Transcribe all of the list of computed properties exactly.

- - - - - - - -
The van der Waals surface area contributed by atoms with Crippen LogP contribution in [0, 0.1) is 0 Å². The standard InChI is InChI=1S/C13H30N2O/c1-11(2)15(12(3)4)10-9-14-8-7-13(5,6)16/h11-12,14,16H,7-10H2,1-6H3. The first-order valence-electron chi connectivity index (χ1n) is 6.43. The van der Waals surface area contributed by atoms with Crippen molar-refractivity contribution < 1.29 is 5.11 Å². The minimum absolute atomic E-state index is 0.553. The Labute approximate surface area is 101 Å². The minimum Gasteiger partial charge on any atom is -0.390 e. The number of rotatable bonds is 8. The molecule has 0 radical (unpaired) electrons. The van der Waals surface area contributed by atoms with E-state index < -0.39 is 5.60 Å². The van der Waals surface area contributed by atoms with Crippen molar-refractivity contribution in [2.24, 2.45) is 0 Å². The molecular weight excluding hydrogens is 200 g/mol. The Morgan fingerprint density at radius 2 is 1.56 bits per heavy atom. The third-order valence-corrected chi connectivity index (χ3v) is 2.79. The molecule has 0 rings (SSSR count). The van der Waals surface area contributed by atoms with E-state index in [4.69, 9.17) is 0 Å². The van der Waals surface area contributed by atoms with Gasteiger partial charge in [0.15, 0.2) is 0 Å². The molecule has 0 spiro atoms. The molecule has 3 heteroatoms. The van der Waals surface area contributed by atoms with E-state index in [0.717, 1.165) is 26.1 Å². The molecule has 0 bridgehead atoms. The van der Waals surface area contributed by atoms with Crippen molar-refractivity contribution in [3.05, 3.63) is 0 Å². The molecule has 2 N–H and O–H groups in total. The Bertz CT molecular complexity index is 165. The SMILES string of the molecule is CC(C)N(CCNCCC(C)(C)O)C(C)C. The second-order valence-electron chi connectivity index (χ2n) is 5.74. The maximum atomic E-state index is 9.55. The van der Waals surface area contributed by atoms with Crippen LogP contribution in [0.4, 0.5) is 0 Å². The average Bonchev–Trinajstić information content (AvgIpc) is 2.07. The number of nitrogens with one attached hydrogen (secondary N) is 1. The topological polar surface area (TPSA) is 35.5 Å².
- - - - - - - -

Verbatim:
The van der Waals surface area contributed by atoms with Crippen LogP contribution in [0, 0.1) is 0 Å². The standard InChI is InChI=1S/C13H30N2O/c1-11(2)15(12(3)4)10-9-14-8-7-13(5,6)16/h11-12,14,16H,7-10H2,1-6H3. The first-order valence-electron chi connectivity index (χ1n) is 6.43. The van der Waals surface area contributed by atoms with Crippen molar-refractivity contribution < 1.29 is 5.11 Å². The minimum absolute atomic E-state index is 0.553. The Labute approximate surface area is 101 Å². The minimum Gasteiger partial charge on any atom is -0.390 e. The number of rotatable bonds is 8. The molecule has 0 radical (unpaired) electrons. The van der Waals surface area contributed by atoms with E-state index < -0.39 is 5.60 Å². The van der Waals surface area contributed by atoms with Crippen molar-refractivity contribution in [2.24, 2.45) is 0 Å². The molecular weight excluding hydrogens is 200 g/mol. The Morgan fingerprint density at radius 2 is 1.56 bits per heavy atom. The third-order valence-corrected chi connectivity index (χ3v) is 2.79. The molecule has 0 rings (SSSR count). The van der Waals surface area contributed by atoms with E-state index in [4.69, 9.17) is 0 Å². The van der Waals surface area contributed by atoms with Gasteiger partial charge in [0.15, 0.2) is 0 Å². The molecule has 0 spiro atoms. The molecule has 3 heteroatoms. The van der Waals surface area contributed by atoms with E-state index in [0.717, 1.165) is 26.1 Å². The molecule has 0 bridgehead atoms. The van der Waals surface area contributed by atoms with Crippen molar-refractivity contribution in [3.05, 3.63) is 0 Å². The molecule has 2 N–H and O–H groups in total. The Bertz CT molecular complexity index is 165. The SMILES string of the molecule is CC(C)N(CCNCCC(C)(C)O)C(C)C. The second-order valence-electron chi connectivity index (χ2n) is 5.74. The maximum atomic E-state index is 9.55. The van der Waals surface area contributed by atoms with Crippen LogP contribution in [0.4, 0.5) is 0 Å². The average Bonchev–Trinajstić information content (AvgIpc) is 2.07. The number of nitrogens with one attached hydrogen (secondary N) is 1. The topological polar surface area (TPSA) is 35.5 Å².